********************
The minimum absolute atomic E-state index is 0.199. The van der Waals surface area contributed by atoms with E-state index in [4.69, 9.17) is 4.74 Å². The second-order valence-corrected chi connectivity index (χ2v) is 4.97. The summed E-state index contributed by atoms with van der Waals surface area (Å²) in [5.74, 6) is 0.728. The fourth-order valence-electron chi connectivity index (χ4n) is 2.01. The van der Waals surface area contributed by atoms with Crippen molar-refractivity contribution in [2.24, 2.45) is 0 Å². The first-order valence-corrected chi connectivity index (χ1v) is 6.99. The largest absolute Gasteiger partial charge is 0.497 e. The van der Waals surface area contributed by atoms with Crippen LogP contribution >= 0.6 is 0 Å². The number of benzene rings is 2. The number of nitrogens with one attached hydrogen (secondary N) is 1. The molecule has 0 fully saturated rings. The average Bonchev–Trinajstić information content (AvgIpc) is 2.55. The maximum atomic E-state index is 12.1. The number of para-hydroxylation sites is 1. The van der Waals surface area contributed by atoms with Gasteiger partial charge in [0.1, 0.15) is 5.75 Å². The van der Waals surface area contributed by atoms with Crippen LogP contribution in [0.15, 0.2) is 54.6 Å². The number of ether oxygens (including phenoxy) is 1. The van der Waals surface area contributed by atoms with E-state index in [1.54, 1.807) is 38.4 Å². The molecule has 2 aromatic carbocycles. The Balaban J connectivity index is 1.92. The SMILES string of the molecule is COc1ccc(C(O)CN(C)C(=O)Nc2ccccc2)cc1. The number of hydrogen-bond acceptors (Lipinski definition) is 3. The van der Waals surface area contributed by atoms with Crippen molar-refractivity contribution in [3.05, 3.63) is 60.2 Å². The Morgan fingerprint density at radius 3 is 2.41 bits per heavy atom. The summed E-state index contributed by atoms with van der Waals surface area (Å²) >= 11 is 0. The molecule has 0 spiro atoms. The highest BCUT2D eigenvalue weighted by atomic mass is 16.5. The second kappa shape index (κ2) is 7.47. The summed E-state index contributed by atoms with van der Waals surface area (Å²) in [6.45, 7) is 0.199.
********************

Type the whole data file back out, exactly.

The minimum absolute atomic E-state index is 0.199. The van der Waals surface area contributed by atoms with E-state index in [4.69, 9.17) is 4.74 Å². The second-order valence-corrected chi connectivity index (χ2v) is 4.97. The summed E-state index contributed by atoms with van der Waals surface area (Å²) in [5.74, 6) is 0.728. The fourth-order valence-electron chi connectivity index (χ4n) is 2.01. The van der Waals surface area contributed by atoms with Crippen molar-refractivity contribution in [2.24, 2.45) is 0 Å². The first-order valence-corrected chi connectivity index (χ1v) is 6.99. The largest absolute Gasteiger partial charge is 0.497 e. The van der Waals surface area contributed by atoms with Crippen LogP contribution >= 0.6 is 0 Å². The number of benzene rings is 2. The number of nitrogens with one attached hydrogen (secondary N) is 1. The molecule has 0 fully saturated rings. The average Bonchev–Trinajstić information content (AvgIpc) is 2.55. The maximum atomic E-state index is 12.1. The number of para-hydroxylation sites is 1. The van der Waals surface area contributed by atoms with Gasteiger partial charge in [0.1, 0.15) is 5.75 Å². The van der Waals surface area contributed by atoms with Crippen LogP contribution in [0.15, 0.2) is 54.6 Å². The number of ether oxygens (including phenoxy) is 1. The van der Waals surface area contributed by atoms with E-state index in [1.54, 1.807) is 38.4 Å². The molecule has 2 aromatic carbocycles. The Balaban J connectivity index is 1.92. The SMILES string of the molecule is COc1ccc(C(O)CN(C)C(=O)Nc2ccccc2)cc1. The number of hydrogen-bond acceptors (Lipinski definition) is 3. The van der Waals surface area contributed by atoms with Crippen molar-refractivity contribution in [3.05, 3.63) is 60.2 Å². The Morgan fingerprint density at radius 3 is 2.41 bits per heavy atom. The summed E-state index contributed by atoms with van der Waals surface area (Å²) >= 11 is 0. The molecule has 0 spiro atoms. The highest BCUT2D eigenvalue weighted by atomic mass is 16.5. The second kappa shape index (κ2) is 7.47. The summed E-state index contributed by atoms with van der Waals surface area (Å²) in [6.45, 7) is 0.199.